Istanbul, March 19 (Compass) – Numbering less than 400,000, Iraq’s Christian community has in recent months become the object of overt discrimination by Islamist elements. The attacks have ranged from verbal abuse and graffiti campaigns to stone-throwing and even brutal assassinations.
Although Saddam Hussein initially kept religion out of Iraq’s political life, he began to encourage devotion to Islam after the 1991 Gulf War, emblazoning the Muslim slogan “God is great” on the Iraq flag and claiming descent from the family of the prophet Mohammed. Four years ago he launched a “faith campaign” to promote a revival of Islam, building scores of new mosques and religious schools across the country.
Over the past few weeks, local church leaders report that anti-Christian rhetoric has dominated Friday-prayer sermons in Baghdad’s mosques. “Mohammed said fight the infidels with everything you have,” Abu Bakr al-Sammerai declared at the Abdel Qadr al-Gaylani mosque on March 7.
Ignoring the government’s previous rules on religious tolerance, other Muslim preachers have urged their listeners to “fight the followers of the devil,” openly labeling Christians (known locally as “Nazarenes”) as “infidels.”
On March 13, Iraq’s leading Muslim scholars issued a religious edict, declaring that anyone who aided the U.S. and British forces would be “condemned to hell.”
Last week a bishop of the largest Christian denomination, the Chaldean Catholic Church, told a New York Times reporter that he had lodged an official objection with the Ministry of Religious Affairs over this blatant threat against the local Christian community.
“You have some mullahs denouncing the Crusaders and the infidels from the minaret, meaning us as the Christians here,” Chaldean Bishop Shlemon Warduni protested. “The fanatics in Iraq are using it as an excuse to act against the Christians.”
Dominated by Wahhabi zealots linked to Saudi Arabia’s intolerant sect of Islam, the new breed of Iraqi Islamists have been blamed for a number of incidents and threats of violence across Iraq in the past year.
A Chaldean Catholic nun murdered on August 15 in her convent in central Baghdad had been executed in what local church sources had described as “an Algerian-style Islamist killing.” According to the medical examiner, the 70-year-old nun had been stripped naked and cruelly tortured for five hours before her throat was cut and she was beheaded.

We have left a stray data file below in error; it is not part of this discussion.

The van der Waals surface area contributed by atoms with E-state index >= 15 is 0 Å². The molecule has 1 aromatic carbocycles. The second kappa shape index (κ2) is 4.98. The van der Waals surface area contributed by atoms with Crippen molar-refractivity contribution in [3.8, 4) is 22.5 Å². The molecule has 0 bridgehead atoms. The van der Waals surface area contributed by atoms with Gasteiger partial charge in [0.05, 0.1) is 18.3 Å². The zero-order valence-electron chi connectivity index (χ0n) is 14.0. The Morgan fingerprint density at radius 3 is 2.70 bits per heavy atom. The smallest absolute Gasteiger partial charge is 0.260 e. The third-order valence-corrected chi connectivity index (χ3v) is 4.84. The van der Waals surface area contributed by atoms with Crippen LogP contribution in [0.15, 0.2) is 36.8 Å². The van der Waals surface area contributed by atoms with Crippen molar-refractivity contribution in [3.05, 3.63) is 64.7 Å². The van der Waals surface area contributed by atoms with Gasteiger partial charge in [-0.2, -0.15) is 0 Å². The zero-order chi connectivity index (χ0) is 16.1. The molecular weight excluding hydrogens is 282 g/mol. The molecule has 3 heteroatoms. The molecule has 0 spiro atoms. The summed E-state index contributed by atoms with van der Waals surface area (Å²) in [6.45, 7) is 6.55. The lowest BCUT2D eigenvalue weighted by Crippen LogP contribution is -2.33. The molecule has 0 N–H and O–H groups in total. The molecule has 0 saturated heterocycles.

Fellow nuns of Sister Cecilia Musha Hanna “think it was a hate crime against Christians,” according to an October 28 Newsweek magazine report. When Wahhabi Muslims built a mosque in 1998 directly across the street from the Order of the Daughters of the Sacred Heart, the nuns said, graffiti against the nuns started to appear on nearby walls, followed by rock-throwing and other difficulties.
In the northern city of Mosul, known now as a Wahhabi stronghold, local Christians have also reported growing harassment of their clergy and church communities. Some 15 Christians were wounded in September when Islamist zealots stoned them coming out of church. Bishops and leading Christian families in the northern city have received letters telling them to convert to Islam, sometimes with accompanying threats, other times offering them cash rewards.
Local nuns have been subjected to such abuse that some have stopped wearing their habits, and many report that strangers on the street have ordered them to remove their crosses.
From the Kurdish-controlled enclave of Northern Iraq, a leading evangelical clergyman told Compass this week that he and his church members expect potential attacks from both Islamic militants as well as from secular anti-Western elements.
“This is not just because of our evangelical activities,” the church leader said, “but also because of our relationship and support from American and British friends.”
Just two days ago, the pastor said, he had prepared his church members to be ready to leave their homes, shops and church buildings within a half-hour’s notice. “We have hidden all our equipment, Bibles, books, computers, emptying our offices of everything of value,” he said, in case they needed to flee rapidly.
In addition, he said, many Christians in Northern Iraq’s cities are preparing to leave their houses, renting a room or finding other lodging for their families in undisclosed locations in the surrounding villages. Although local believers continue to meet for fellowship in small groups and the schools remain open, they have developed contingency plans to avoid attacks by strangers and post-war looting.
In mid February, a Kurdish Christian was publicly assassinated in Northern Iraq by a fanatical Muslim who claimed he was “fulfilling the will of Allah” by killing an apostate from Islam. The police chief of Zakho has declared he will demand the death penalty against the arrested murderer of Ziwar Mohammed Ismaeel, who is survived by his widow and five children.
“In the event of an aggression by the West,” Father Youssef Tuma told Reuters news agency this week, “we pray the other party does not take it out on us or look at Christians of the East as the cause.
“Prayers are all we have left,” the Iraqi priest concluded.
Iraq’s Christian community, one of the oldest in the world, has shrunk from 10 percent of the population 20 years ago to about 1.5 percent of the country’s 24 million people. The majority of the Christians are Catholic or Orthodox, with several dozen evangelical congregations located mostly in larger urban areas.
Barbara G. Baker
Copyright 2003 Compass Direct